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SportsColumnistsBob Glauber

Unlike Week 1, Jets won't get away with mistakes against Packers

Jets head coach Rex Ryan talks to the

Jets head coach Rex Ryan talks to the media after practice during minicamp at the Atlantic Health Training Center in Florham Park, N.J. on Thursday, June 19, 2014. Credit: Brad Penner

GREEN BAY, Wis. - The smile was back early in the week. The jokes were running freely and the charismatic personality was on full display. But the Jets shouldn't forget Rex Ryan's scowl in the moments after they got away with one last week in a lackluster season-opening win over the Raiders.

Ryan was uncharacteristically chapped after that one, even though the 19-14 victory counts every bit as much as if the Jets had won by five touchdowns. He knew the Jets had played down to their competition, and knew that if the Raiders had a functional quarterback and not a rookie making his first NFL start, the outcome likely would have been different.

Well, now comes the much better test of whether Ryan's team is as good as he thinks it is. Now comes a game against a Super Bowl-caliber Packers team coming off a stinging opening-game loss on the road to the defending champion Seahawks. And with three extra days to prepare, no less.

Aaron Rodgers in bounce-back mode for Green Bay's home opener? There is no better environment than this to find out how good your team really is. Or how much better your team needs to be if it's going to have the kind of impact Ryan expects.

Iconic Lambeau Field. The best quarterback in the league. One of the most intimidating backdrops for an NFL game. A sellout crowd bathed in green-and-gold that welcomes its players with open arms -- literally -- every time the home team scores a touchdown. Playing at the home of "The Lambeau Leap," Rodgers wants to create as many as he can against the visitors in green and white.

"When you're on the road," Ryan said, "you have each other and you've got to tighten up your focus and preparation."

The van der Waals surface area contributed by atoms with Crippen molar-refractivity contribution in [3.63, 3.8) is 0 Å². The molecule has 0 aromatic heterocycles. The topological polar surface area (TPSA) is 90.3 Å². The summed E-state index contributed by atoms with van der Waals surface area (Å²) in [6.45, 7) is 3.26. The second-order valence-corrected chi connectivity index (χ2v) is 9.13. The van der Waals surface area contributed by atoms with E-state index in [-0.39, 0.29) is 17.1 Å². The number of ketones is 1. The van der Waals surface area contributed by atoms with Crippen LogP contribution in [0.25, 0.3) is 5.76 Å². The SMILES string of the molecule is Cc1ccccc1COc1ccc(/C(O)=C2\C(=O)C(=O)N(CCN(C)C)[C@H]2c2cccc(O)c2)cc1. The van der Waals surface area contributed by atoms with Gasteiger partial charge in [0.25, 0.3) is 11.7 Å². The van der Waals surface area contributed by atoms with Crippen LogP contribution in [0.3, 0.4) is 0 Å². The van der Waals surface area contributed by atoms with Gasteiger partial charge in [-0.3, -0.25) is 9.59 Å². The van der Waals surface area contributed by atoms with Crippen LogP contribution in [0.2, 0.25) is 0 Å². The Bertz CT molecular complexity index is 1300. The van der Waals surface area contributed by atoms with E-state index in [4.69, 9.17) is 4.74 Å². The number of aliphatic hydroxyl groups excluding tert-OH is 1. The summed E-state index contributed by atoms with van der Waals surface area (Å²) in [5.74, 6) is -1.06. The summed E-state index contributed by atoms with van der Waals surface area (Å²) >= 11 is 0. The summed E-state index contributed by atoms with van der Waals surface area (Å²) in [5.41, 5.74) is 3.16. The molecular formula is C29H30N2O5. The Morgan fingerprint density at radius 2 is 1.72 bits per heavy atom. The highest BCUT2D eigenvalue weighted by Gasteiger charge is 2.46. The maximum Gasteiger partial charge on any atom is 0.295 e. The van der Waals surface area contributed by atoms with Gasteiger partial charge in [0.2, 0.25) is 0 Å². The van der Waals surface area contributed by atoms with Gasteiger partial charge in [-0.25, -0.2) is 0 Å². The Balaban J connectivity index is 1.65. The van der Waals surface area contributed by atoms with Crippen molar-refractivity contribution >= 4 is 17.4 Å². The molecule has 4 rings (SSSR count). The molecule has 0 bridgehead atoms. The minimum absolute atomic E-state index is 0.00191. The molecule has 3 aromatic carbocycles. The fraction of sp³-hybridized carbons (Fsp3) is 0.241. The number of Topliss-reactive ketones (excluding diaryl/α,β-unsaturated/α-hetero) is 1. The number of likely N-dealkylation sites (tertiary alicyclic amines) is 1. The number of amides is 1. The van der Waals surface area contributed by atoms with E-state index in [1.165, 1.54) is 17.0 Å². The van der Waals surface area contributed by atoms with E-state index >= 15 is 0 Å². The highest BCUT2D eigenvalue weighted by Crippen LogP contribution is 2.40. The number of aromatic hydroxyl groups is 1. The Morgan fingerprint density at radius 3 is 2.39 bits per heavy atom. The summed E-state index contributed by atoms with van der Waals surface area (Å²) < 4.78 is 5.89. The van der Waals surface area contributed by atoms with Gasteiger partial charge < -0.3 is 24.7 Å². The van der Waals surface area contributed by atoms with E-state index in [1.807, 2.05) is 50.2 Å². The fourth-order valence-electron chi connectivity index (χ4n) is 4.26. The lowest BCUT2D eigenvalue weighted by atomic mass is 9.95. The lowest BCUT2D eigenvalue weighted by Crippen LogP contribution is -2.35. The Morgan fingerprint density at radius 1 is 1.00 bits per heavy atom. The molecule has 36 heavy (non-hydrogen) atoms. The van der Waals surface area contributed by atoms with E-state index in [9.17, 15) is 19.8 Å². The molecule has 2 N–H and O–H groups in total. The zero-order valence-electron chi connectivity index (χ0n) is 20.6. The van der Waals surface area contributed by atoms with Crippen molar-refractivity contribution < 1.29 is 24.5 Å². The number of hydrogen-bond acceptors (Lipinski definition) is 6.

If you don't, especially at a place like Lambeau against a quality Packers team, it will get ugly. The kind of ugly Ryan saw last year when his team played on the road. They were 2-6 away from MetLife Stadium in 2013, with blowout losses in Tennessee, Cincinnati and Buffalo.

They were mostly horrendous on the road last season, with Geno Smith's inexperience leading to some humiliating moments. Such as his fourth-quarter meltdown against the Patriots in a Week 2 Thursday night loss. And the 38-13 loss in Tennessee in which Smith tried to put the ball behind his back to avoid pass rusher Karl Krug, only to fumble and see Krug recover it in the end zone for a Titans touchdown. And what about the two pick-6s Smith threw in a 49-9 loss in Cincinnati?

The only two road wins were a Monday night masterpiece in Atlanta, where Smith had his best game as a pro with three touchdown passes and no interceptions, and the season finale in Miami. The Jets won, 20-7, and celebrated afterward when they were told Ryan would be back as coach in 2014.

So yeah, this is a big test in the early part of the season. The Jets face a torturous schedule featuring five 2013 playoff teams in their next eight games. The three other games are against the Lions, who drubbed the Giants in the Monday night opener; the Bills, who upset the Bears on the road in Week 1, and the Steelers, who narrowly missed the playoffs last year after rallying from an 0-4 start.

That schedule is a big reason why Ryan was so ornery after last week's stinkeroo against the Raiders. He knows you get away with those games only every so often and that you can't expect to beat the likes of Rodgers, Tom Brady, Peyton Manning and Philip Rivers with anything less than your best.

And the best means paying attention to the details, such as the ones Ryan is stressing this week. You want to deal with Rodgers successfully? Then you'd better play your "plaster technique" perfectly.

That's the technique Ryan teaches his defensive backs to apply when a quarterback buys time scrambling. Rodgers is a master at avoiding the pass rush, which means the defensive backs need to "plaster" themselves to the receivers they're covering and provide coverage longer than usual.

They must deal with running back Eddie Lacy, who is different from most power backs because of his nifty spin moves. Ryan has told his defensive linemen and linebackers two things needed to contain Lacy: "You've got to wrap the guy up , but you've also got to press your hip when he spins."

Smith has to figure out when Clay Matthews is blitzing and go to his "hot read" with a quicker pass.

The Jets didn't take care of enough details against the Raiders, and they nearly paid for it. If it happens again, now that the quality of competition will take a quantum leap, the Packers will make them pay.

And the Jets will know that they're not as good as the coach thinks they should be.

New York Sports